IPF(8)                                                                  IPF(8)

       ipf - alters packet filtering lists for IP packet input and output

       ipf  [  -6AcdDEInoPrsvVyzZ  ] [ -l <block|pass|nomatch> ] [ -T <option-
       list> ] [ -F <i|o|a|s|S> ] -f <filename> [ -f <filename> [...]]

       ipf opens the filenames listed (treating "-" as stdin) and  parses  the
       file  for  a  set  of  rules  which are to be added or removed from the
       packet filter rule set.

       Each rule processed by ipf is added to the kernel's internal  lists  if
       there  are  no  parsing  problems.   Rules  are added to the end of the
       internal lists, matching the order in which they appear when  given  to

       -6     This  option  is  required  to parse IPv6 rules and to have them

       -A     Set the list to make changes to the active list (default).

       -c <language>
              This option causes ipf to generate output files for  a  compiler
              that  supports  language.   At present, the only target language
              supported is C (-cc)  for  which  two  files  -  ip_rules.c  and
              ip_rules.h  are  generated  in the CURRENT DIRECTORY when ipf is
              being run.  These files can be used with  the  IPFILTER_COMPILED
              kernel option to build filter rules staticly into the kernel.

       -d     Turn debug mode on.  Causes a hexdump of filter rules to be gen-
              erated as it processes each one.

       -D     Disable the filter (if enabled).   Not  effective  for  loadable
              kernel versions.

       -E     Enable  the  filter  (if  disabled).  Not effective for loadable
              kernel versions.

       -F <i|o|a>
              This option specifies which filter list to flush.  The parameter
              should  either  be  "i" (input), "o" (output) or "a" (remove all
              filter rules).  Either a single letter or an entire word  start-
              ing  with  the appropriate letter maybe used.  This option maybe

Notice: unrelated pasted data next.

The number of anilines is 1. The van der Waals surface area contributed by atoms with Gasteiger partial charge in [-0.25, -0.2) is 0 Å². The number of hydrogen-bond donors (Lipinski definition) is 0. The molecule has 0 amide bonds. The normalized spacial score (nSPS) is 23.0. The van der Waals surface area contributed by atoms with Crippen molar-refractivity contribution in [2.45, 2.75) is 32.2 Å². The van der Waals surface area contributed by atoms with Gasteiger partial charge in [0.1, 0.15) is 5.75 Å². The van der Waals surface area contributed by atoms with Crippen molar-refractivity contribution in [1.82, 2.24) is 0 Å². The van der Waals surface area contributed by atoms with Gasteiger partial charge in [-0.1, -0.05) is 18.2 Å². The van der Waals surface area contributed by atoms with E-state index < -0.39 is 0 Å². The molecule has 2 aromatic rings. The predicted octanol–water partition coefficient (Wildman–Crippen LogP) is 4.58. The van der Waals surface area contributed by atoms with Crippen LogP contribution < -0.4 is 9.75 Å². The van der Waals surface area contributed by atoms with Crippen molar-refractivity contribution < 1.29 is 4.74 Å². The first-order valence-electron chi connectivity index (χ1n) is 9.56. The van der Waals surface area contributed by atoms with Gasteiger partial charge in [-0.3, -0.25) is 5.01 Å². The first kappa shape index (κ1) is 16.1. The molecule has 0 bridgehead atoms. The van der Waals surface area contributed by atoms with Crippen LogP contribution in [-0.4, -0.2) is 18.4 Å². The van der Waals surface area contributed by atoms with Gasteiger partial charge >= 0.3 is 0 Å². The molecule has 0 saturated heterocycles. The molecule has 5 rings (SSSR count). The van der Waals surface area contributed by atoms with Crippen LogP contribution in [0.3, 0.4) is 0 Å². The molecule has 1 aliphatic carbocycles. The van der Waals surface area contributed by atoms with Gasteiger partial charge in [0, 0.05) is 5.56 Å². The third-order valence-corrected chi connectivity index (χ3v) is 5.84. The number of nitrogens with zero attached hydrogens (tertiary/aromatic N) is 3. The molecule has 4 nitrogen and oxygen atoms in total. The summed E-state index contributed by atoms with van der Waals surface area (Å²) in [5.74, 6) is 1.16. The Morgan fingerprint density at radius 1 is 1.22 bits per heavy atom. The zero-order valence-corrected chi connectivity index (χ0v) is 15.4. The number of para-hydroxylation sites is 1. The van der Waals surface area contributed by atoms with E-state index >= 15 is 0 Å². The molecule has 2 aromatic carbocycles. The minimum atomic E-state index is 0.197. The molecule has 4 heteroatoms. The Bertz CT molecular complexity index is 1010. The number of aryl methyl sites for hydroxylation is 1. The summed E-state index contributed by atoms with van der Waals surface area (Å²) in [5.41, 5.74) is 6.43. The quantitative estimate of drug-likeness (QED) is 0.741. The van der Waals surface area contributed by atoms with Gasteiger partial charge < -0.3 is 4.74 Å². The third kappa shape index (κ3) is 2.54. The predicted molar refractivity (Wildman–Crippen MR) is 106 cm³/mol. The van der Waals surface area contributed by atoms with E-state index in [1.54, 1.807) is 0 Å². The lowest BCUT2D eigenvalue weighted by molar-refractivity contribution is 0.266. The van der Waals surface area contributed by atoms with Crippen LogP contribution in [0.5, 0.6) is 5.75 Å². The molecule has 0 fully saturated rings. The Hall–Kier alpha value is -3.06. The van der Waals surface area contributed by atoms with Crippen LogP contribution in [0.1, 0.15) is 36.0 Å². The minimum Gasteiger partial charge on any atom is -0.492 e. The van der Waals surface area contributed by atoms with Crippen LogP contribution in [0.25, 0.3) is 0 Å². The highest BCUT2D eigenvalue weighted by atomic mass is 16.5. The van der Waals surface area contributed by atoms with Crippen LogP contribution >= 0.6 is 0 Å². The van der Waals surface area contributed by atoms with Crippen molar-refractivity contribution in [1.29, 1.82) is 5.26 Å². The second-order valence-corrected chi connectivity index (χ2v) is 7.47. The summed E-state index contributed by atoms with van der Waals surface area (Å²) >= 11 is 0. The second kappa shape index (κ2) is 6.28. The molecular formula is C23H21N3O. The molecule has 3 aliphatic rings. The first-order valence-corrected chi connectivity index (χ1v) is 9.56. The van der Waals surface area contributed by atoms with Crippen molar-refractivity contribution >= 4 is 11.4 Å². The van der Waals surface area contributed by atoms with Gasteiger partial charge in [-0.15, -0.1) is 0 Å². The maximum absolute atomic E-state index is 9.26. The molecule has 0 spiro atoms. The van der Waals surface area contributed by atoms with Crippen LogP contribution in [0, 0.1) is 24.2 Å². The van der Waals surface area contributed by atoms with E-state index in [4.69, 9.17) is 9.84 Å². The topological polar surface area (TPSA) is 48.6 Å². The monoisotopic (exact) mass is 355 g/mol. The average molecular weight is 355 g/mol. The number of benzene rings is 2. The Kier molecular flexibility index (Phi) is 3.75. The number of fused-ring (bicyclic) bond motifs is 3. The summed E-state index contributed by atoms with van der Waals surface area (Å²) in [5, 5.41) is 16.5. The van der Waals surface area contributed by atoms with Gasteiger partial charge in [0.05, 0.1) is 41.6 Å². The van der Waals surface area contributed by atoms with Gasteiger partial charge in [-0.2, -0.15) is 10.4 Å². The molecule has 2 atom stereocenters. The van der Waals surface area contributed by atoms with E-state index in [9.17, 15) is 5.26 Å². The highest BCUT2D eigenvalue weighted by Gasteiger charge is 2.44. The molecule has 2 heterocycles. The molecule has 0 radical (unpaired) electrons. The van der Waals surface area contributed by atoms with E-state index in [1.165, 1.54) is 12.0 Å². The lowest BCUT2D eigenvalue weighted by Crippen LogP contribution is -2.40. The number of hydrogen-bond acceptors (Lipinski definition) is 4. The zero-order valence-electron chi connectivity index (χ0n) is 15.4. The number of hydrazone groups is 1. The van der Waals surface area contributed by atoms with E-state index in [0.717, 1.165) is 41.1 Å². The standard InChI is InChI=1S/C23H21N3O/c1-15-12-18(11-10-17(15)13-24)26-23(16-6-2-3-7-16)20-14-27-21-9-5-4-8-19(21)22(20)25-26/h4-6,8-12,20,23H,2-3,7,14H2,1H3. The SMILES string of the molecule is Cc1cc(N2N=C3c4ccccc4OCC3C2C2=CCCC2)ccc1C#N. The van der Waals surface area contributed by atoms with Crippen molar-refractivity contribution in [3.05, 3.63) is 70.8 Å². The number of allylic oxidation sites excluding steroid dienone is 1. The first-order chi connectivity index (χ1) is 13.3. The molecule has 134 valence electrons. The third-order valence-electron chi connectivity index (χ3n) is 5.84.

before, or after, any other with the order on the  command  line
              being that used to execute options.

       -F <s|S>
              To  flush entries from the state table, the -F option is used in
              conjunction with either "s" (removes state information about any
              non-fully  established  connections)  or "S" (deletes the entire
              state table).  Only one of the two  options  may  be  given.   A
              fully  established  connection will show up in ipfstat -s output
              as 5/5, with deviations either way indicating it  is  not  fully
              established any more.

              For  the  TCP  states that represent the closing of a connection
              has begun, be it only one side or the complete connection, it is
              possible  to flush those states directly using the number corre-
              sponding to that state.  The numbers relate  to  the  states  as
              follows:  5 = close-wait, 6 = fin-wait-1, 7 = closing, 8 = last-
              ack, 9 = fin-wait-2, 10 = time-wait, 11 = closed.

              If the argument supplied to -F is greater than  30,  then  state
              table  entries  that have been idle for more than this many sec-
              onds will be flushed.

       -f <filename>
              This option specifies which files ipf should use  to  get  input